Awjila Awjila (Berber: ''Awilan'', ''Awjila'', ''Awgila''; ar, أوجلة; Latin: ''Augila'') is an oasis town in the Al Wahat District in the Cyrenaica region of northeastern Libya. Since classical times it has been known as a place where high quality da ...
, Ghadames and Kufra, situated in modern-day Libya, have at various times been vital to both north–south and east–west Trans-Saharan trade, trade in the Sahara Desert. The Silk Road across Central Asia also incorporated several oases. In North American history, oases have been less prominent since the desert regions are smaller, however several areas in the deep southwestern United States have oases regions that served as important links through the hot deserts and vast rural areas. While present day desert cities like Las Vegas, Phoenix, Arizona, Phoenix, Palm Springs, and Tucson are large modern cities, many of these locations were once small, isolated farming areas at which travelers through the western desert stopped for food and supplies. Even today, there are several roads that go through western deserts like U.S. Route 50 through southern Nevada, and the Mojave Desert that feature small green fields, citrus groves and small isolated supply towns.


Growing plants

People who live in an oasis must manage land and water use carefully; fields must be irrigated to grow plants like apricots, Date palm, dates, Common fig, figs, and olives. The most important plant in an oasis is the date palm, which forms the upper layer. These palm trees provide shade for smaller trees like peach trees, which form the middle layer. By growing plants in different layers, the farmers make best use of the soil and water. Many vegetables are also grown and some cereals, such as barley, millet, and wheat, are grown where there is more moisture. In summary, an oasis palm grove is a highly anthropized and irrigated area that supports a traditionally intensive and polyculture-based agriculture. The oasis is integrated into its desert environment through an often close association with nomadic transhumant livestock farming (very often pastoral and sedentary populations are clearly distinguished). However, the oasis is emancipated from the desert by a very particular social and ecosystem structure. Responding to environmental constraints, it is an integrated agriculture that is conducted with the superposition (in its typical form) of two or three strata creating what is called the "oasis effect": * the first and highest stratum is made up of date palms (date palm, ''Phoenix dactylifera'' L.) and maintains freshness; * an intermediate stratum includes fruit trees (orange, banana, pomegranate, apple, etc.); * the third stratum, in the shade, of herbaceous plants (market gardening, fodder, cereals).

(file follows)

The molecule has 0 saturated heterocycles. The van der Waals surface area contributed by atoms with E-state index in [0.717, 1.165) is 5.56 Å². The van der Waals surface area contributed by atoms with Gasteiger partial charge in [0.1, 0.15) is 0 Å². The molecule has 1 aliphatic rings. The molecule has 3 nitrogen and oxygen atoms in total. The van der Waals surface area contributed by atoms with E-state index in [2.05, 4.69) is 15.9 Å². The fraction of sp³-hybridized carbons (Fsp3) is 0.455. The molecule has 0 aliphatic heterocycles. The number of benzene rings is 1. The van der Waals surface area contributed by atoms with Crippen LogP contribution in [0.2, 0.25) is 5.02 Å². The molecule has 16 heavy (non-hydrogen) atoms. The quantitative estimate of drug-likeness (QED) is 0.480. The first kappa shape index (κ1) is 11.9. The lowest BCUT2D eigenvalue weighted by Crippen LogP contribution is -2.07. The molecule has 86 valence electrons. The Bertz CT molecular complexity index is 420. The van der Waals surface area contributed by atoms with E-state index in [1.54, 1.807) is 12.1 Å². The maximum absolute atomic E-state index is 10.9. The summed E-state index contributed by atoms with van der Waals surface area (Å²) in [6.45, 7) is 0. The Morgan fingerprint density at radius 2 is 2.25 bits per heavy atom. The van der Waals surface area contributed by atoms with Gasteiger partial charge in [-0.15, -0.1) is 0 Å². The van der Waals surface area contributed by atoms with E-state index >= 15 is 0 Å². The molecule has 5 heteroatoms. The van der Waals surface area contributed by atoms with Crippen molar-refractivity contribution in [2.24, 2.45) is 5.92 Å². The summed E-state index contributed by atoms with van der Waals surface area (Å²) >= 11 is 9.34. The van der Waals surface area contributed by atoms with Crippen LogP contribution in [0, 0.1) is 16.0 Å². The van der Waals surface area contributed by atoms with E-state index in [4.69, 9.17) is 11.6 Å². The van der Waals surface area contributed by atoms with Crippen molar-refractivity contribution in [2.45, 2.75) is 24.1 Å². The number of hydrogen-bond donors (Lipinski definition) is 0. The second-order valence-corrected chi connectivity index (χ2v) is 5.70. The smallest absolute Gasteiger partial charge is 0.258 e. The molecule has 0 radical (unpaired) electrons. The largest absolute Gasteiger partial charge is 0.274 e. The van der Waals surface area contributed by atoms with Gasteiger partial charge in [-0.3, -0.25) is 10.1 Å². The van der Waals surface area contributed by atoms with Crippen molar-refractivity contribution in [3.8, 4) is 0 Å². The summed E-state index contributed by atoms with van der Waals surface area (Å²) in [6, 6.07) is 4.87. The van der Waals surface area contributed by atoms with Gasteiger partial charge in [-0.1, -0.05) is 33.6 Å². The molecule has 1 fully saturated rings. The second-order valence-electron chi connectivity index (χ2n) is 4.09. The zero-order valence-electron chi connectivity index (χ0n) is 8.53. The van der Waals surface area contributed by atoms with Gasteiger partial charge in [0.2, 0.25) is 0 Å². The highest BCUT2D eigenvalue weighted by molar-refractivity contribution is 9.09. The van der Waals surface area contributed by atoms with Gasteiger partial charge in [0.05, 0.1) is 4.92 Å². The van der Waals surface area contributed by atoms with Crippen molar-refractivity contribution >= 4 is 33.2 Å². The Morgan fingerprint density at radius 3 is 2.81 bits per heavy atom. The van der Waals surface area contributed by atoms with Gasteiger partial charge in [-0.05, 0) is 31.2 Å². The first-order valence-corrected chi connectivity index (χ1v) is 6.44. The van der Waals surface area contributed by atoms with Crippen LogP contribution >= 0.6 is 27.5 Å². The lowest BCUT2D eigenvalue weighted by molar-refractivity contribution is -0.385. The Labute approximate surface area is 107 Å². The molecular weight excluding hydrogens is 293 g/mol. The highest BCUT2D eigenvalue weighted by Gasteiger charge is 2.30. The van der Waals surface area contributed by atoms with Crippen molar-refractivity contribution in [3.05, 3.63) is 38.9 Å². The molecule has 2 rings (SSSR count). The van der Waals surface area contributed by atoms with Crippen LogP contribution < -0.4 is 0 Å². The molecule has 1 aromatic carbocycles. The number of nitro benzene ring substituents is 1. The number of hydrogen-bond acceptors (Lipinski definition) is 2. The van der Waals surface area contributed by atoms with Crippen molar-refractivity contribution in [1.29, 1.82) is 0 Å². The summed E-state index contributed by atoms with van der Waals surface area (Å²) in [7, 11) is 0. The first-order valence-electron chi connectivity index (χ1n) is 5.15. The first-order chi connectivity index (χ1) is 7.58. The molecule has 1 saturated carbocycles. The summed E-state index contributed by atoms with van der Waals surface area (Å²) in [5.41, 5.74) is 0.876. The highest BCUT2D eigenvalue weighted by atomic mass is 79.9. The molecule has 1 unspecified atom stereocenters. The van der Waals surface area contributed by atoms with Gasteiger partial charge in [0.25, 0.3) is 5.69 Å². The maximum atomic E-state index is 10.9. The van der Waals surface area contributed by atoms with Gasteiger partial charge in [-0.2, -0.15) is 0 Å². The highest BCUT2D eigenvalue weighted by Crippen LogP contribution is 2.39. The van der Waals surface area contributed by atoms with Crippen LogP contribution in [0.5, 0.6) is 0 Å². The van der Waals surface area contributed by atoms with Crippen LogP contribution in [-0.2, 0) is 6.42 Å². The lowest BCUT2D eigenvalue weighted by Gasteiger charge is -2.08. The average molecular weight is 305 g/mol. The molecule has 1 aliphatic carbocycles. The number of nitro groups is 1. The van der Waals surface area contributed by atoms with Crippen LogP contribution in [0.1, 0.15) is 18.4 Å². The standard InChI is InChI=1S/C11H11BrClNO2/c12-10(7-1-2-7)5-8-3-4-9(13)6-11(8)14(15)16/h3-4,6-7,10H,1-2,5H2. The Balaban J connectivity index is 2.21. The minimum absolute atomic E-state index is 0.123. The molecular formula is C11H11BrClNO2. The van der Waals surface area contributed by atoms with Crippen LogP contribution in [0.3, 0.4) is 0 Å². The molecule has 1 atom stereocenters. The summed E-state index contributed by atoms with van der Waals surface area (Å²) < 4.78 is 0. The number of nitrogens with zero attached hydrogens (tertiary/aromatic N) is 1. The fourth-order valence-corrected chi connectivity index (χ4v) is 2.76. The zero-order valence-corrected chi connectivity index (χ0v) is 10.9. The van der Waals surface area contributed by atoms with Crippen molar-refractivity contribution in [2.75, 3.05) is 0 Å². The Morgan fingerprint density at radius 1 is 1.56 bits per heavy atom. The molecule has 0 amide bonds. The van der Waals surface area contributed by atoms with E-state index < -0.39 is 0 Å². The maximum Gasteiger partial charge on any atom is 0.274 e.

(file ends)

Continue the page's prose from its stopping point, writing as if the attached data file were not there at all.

Gallery

File:Jabal Al Qara Cave - Al Hassa, Saudi Arabia ജബൽ അൽ ഖാറ ഗുഹ, അൽ ഹസ, സൗദി അറേബ്യ 13.JPG, Al-Ahsa Oasis, also known as Al-Hasa Oasis, in Saudi Arabia is the largest oasis in the world File:Al Ain Oasis, Al Mutawaa - Abu Dhabi - United Arab Emirates - panoramio.jpg, Al Ain Oasis in the city of Al Ain in the United Arab Emirates File:AG 006 large.jpg, Taghit in Algeria, North Africa File:ArugotRiver.jpg, Ein Gedi in Israel, Middle East File:Fish Springs Utah.jpg, Fish Springs National Wildlife Refuge in Utah, United States File:Rubaksa gardens.jpg, Rubaksa in a dry limestone environment in north Ethiopia is an oasis thanks to the existence of karstic springs File:29 Palms Sign.jpg, Twentynine Palms sign File:Red Rock Canyon National Conservation Area view 031513.JPG, Creosote (''Larrea tridentata'') on alluvium at Red Rock Canyon National Conservation Area, southern Nevada. United States File:Crescent_Moon_Lake_(23889572731).jpg, Crescent Lake (Dunhuang), Crescent Lake (Yueyaquan) in the Gobi Desert


See also

* – the world's largest irrigation project; developed in Libya to connect cities with fossil water. * * * * ** * *


References


Bibliography

*


External links

* {{Authority control Oases, Lacustrine landforms Physical geography